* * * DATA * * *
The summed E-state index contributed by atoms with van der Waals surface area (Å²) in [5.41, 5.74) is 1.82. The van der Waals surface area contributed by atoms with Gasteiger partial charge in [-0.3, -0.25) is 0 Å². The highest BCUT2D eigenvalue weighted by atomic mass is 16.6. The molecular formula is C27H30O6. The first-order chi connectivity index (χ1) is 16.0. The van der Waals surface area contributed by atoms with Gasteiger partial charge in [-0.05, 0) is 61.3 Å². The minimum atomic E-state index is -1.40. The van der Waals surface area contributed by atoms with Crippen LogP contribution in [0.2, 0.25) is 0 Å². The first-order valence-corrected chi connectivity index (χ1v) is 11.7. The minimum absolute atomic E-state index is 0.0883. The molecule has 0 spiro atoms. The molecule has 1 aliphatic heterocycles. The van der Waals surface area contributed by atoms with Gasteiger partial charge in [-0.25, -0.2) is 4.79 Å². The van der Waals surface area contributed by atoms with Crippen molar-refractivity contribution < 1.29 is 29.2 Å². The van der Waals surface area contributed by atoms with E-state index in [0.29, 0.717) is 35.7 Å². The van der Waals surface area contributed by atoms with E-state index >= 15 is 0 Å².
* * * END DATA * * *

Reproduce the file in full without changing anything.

The summed E-state index contributed by atoms with van der Waals surface area (Å²) in [5.41, 5.74) is 1.82. The van der Waals surface area contributed by atoms with Gasteiger partial charge in [-0.3, -0.25) is 0 Å². The highest BCUT2D eigenvalue weighted by atomic mass is 16.6. The molecular formula is C27H30O6. The first-order chi connectivity index (χ1) is 16.0. The van der Waals surface area contributed by atoms with Gasteiger partial charge in [-0.05, 0) is 61.3 Å². The minimum atomic E-state index is -1.40. The van der Waals surface area contributed by atoms with Crippen LogP contribution in [0.2, 0.25) is 0 Å². The first-order valence-corrected chi connectivity index (χ1v) is 11.7. The minimum absolute atomic E-state index is 0.0883. The molecule has 0 spiro atoms. The molecule has 1 aliphatic heterocycles. The van der Waals surface area contributed by atoms with Gasteiger partial charge in [-0.25, -0.2) is 4.79 Å². The van der Waals surface area contributed by atoms with Crippen molar-refractivity contribution < 1.29 is 29.2 Å². The van der Waals surface area contributed by atoms with E-state index in [0.29, 0.717) is 35.7 Å². The van der Waals surface area contributed by atoms with E-state index >= 15 is 0 Å².